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Fritz Edler

How a Railway Workers Union Won New Technology That Improves Jobs and Reduces Greenhouse Gases

By Karl (Fritz) Edler, BLET Div. 482, retired, Special Rep, Railroad Workers United, Washington, DC - Labor Network for Sustainability, December 16, 2016

This is the story of one group of workers who used their union to improve their own conditions – and fight climate change – by proposing and winning their own plan for investment in improved technology. It provides an inspiring example of how workers and their unions can take their own action to reduce their employer’s greenhouse gas emissions while improving their own jobs.

Union railroad workers at Amtrak’s Washington, DC terminal use “small platform” locomotives to make up and service passenger and commuter trains. These diesel-electric locomotives use diesel engines to generate the electricity that is used to provide the motive power.  Their small size is a key advantage in the close quarters of terminal yard operations.  The units that are currently in use are almost a half-century old, and are far behind modern standards and goals for diesel emissions.

Several years ago the Brotherhood of Locomotive Engineers and Trainmen, through its DC State Legislative Board, foresaw a looming dilemma. Without action, these aging diesel-powered locomotives would be kept in service with as little maintenance as possible until they were beyond recovery. At that point they would be replaced — with the lowest price most likely being the prime consideration.

This meant that the workforce and the public would endure ever-worsening diesel particulate emissions as long as the highly-polluting engines were kept in service. When they would finally replaced, the replacement locomotives would not have the kinds of work qualities needed for best practices in train operations.  Replacement units would most likely be harder and more unwieldy to work.

The union’s State Legislative Board devised a plan to modernize the locomotives now with more energy-efficient engines using an advanced technology known as “gen-sets.” That would reduce pollution and provide higher work life quality while reducing fuel costs. It would also preserve the “small platform” that made terminal train operations safer and easier.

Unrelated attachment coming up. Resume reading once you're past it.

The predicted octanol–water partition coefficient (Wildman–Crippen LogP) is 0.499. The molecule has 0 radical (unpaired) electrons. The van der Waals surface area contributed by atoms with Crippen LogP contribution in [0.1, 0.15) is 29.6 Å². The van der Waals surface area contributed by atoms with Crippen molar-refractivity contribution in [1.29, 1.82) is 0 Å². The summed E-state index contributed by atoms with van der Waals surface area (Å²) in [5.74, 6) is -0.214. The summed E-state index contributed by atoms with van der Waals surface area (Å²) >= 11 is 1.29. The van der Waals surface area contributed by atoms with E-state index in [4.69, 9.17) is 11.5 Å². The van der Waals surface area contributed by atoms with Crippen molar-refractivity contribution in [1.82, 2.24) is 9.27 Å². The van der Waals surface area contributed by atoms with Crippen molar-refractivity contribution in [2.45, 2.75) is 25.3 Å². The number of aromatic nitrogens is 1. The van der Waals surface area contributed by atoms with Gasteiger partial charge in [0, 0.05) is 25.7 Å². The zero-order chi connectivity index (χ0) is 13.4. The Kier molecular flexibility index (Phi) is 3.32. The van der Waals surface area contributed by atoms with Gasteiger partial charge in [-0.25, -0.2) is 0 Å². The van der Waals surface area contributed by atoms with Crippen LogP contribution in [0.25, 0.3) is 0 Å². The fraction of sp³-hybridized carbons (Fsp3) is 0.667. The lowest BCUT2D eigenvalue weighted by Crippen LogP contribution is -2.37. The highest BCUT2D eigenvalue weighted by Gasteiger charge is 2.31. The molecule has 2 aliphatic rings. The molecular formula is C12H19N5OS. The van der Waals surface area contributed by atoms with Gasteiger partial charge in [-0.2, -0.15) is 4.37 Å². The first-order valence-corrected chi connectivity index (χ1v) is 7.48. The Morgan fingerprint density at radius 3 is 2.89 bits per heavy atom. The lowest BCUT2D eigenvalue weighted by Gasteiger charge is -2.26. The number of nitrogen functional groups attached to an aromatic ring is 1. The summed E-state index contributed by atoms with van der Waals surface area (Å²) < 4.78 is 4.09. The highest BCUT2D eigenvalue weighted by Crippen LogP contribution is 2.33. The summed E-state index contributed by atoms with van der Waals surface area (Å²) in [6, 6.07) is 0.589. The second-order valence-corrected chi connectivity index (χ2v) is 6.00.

The Union approached the Washington, DC area Council of Governments (MWCoG) to put together a proposal to the U.S. Environmental Protection Agency (EPA). The EPA had an existing grant program to replace diesel powered equipment with less polluting equipment.

Protecting Baltimore from Oil Trains

By Jennifer Kunze - Clean Water Action, February 12, 2016

Oil production in North America has skyrocketed in the past five years, with industries using increasingly dangerous and desperate technologies to extract fossil fuels from the ground. Particularly in the Bakken Shale region of North Dakota, the cheapest way for companies to move oil to profitable markets is to load it onto trains and send it to the coast, where refineries and export terminals can transform it into fuel and transport it to wherever they can find the best price. With increasing oil production comes increasing oil train transport – and a mind-boggling increase in oil train accidents. When train cars carrying crude oil derail or hit something, they often puncture; when they do, a slight spark can set off a fiery explosion that turns the train car into a bomb.

Trains carrying volatile crude oil from North Dakota travel through Baltimore constantly – 100 million gallons traveled through the city last year. The trains enter the city in the Morrell Park neighborhood of Southwest Baltimore and pass near the stadiums, follow a tunnel underneath Howard Street, continue underground along 26th Street through Remington and Charles Village (where a retaining wall collapsed onto the tracks two years ago), through Clifton Park, and exit through East Baltimore on their way to Philadelphia. Other trains travel from Morrell Park to South Baltimore, where the oil is transferred to ships and sent on the Patapsco River and through the Chesapeake Bay. Every neighborhood and watershed the trains cross is in danger – if you live within a mile of the tracks, you could be impacted by an explosion.

I first learned about oil trains in July 2013, after the tragedy in the small town of Lac-Mégantic, Quebec. In the middle of the night, a train carrying volatile crude oil from North Dakota rolled down the tracks alone, reached a speed of 60 miles per hour, derailed in the middle of downtown, and exploded. Forty-seven people were killed, half of downtown was destroyed, and the town is forever scarred by the oil contamination. Since this terrible accident, oil by rail transport has only increased – but communities are getting educated, getting organized, and fighting back.